In the Indian setting, deaf children from residential deaf schools were sent home due to the lockdown amid the COVID-19 pandemic. Majority of the parents are unable to fully communicate with their deaf children because they are not fluent in sign language. It is likely that these children are experiencing confusion, anxiety, and depression due to the coronavirus scare and the absence of familiar environment due to the lockdown.
Appropriate arrangements should be made for deaf instructors and sign language interpreters in schools who can conduct sign language classes on weekends for parents. They can provide guidance to the children's parents and children on how they could be prepared mentally and emotionally to deal with the pandemic. This can help the deaf students to continue the study at home. Instructors can train parents for using additional visual resources with their deaf children such as reading storybooks or doing hands-on activities using sign language.
Facemask – a challenge for communication
The new norm in the COVID-19 pandemic is wearing facemasks to prevent disease transmission. As a result of this preventive measure, the deaf and hearing-impaired people feel excluded from the world. Deaf people who rely on sign language still need facial expressions for full understanding of what is being communicated, and those with hearing aids or cochlear implants during rehabilitation rely on lip reading to better understand what is being heard. Anyone with hearing impairment will have difficulty with muffled speech due to facemask. Thus, covering of face by mask can cut down on the ability to connect, especially with the hearing-impaired or deaf community.
Facial masks worn by essential service workers, health functionaries, and public service providers pose a barrier for the hearing impaired in getting essential services such as groceries, health care, and essential public services.
People should be made aware of the availability of surgical masks with see-through window panel showing the wearer's mouth. Innovations are being provided through YouTube channels to create do-it-yourself masks with clear windows. These masks should be monitored for cost-effectiveness by the government.
Social distancing – a barrier for physical and mental health
The 6-feet recommendation for physical distancing during the pandemic poses a problem for the hard-to-hear population due to inaudible voice, resulting in social isolation and mental health implications.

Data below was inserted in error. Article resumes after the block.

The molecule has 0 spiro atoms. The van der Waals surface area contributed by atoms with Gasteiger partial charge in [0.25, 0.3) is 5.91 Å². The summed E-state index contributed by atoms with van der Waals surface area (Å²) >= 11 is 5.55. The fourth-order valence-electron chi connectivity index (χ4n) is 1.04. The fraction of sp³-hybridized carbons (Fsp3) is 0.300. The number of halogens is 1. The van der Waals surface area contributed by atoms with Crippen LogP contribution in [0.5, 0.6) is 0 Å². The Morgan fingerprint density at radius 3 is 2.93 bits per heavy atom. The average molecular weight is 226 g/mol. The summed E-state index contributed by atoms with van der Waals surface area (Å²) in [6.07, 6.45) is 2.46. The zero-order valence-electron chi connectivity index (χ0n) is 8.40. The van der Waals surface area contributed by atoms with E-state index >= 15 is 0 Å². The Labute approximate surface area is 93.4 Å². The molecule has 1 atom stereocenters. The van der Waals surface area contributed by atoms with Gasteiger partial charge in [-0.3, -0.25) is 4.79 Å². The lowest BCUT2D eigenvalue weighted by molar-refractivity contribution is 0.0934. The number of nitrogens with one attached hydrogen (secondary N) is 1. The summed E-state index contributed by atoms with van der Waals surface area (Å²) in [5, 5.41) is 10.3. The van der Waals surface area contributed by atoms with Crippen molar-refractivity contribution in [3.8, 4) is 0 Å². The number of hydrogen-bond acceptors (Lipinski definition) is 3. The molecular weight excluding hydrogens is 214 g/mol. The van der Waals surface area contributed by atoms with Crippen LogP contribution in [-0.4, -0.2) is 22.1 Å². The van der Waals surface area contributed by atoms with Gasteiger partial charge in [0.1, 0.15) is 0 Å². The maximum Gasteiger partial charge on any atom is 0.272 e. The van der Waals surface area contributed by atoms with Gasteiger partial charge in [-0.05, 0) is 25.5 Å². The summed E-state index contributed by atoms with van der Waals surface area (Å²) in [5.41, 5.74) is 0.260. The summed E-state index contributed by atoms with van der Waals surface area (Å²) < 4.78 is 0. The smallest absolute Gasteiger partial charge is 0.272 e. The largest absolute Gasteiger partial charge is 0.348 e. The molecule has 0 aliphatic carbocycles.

The deaf and hearing impaired may not understand the verbal communication by the next person and hence may not reply to them, thereby creating a feeling of social isolation. A companion or a family member, familiar with the sign language, should be there as much as possible who will help in required situations to act as a mediator.
Mental health counselors should provide online mental health counseling along with captions and without mask for lip reading by the deaf and hearing impaired patients.
To avoid confusion on telephonic conversations due to hearing impaired and deaf persons used to schedule necessary appointments, shop for grocery and attend important meetings in person to avoid confusion through telephonic conversations due to hearing impairment. However, due to the lockdown and social distancing in the COVID-19 era, all activities need to be done through phones or online, which is affecting the social, mental, and work profiles of the deaf and hearing impaired.
Stigma and discrimination as a barrier
Hearing-impaired individuals are often isolated on the grounds of old age, lack of hearing, hearing aid use, and sign language. They are unable to participate in conversations due to stigma, making them feel lonely, unexpressed, and socially marginalized. This results in chronic stress and depression. During the pandemic, lack of information, using face mask, and inaccessible health care for the hearing impaired can add on to the preexisting stress, making their mental health more vulnerable.
Barriers related to health-care system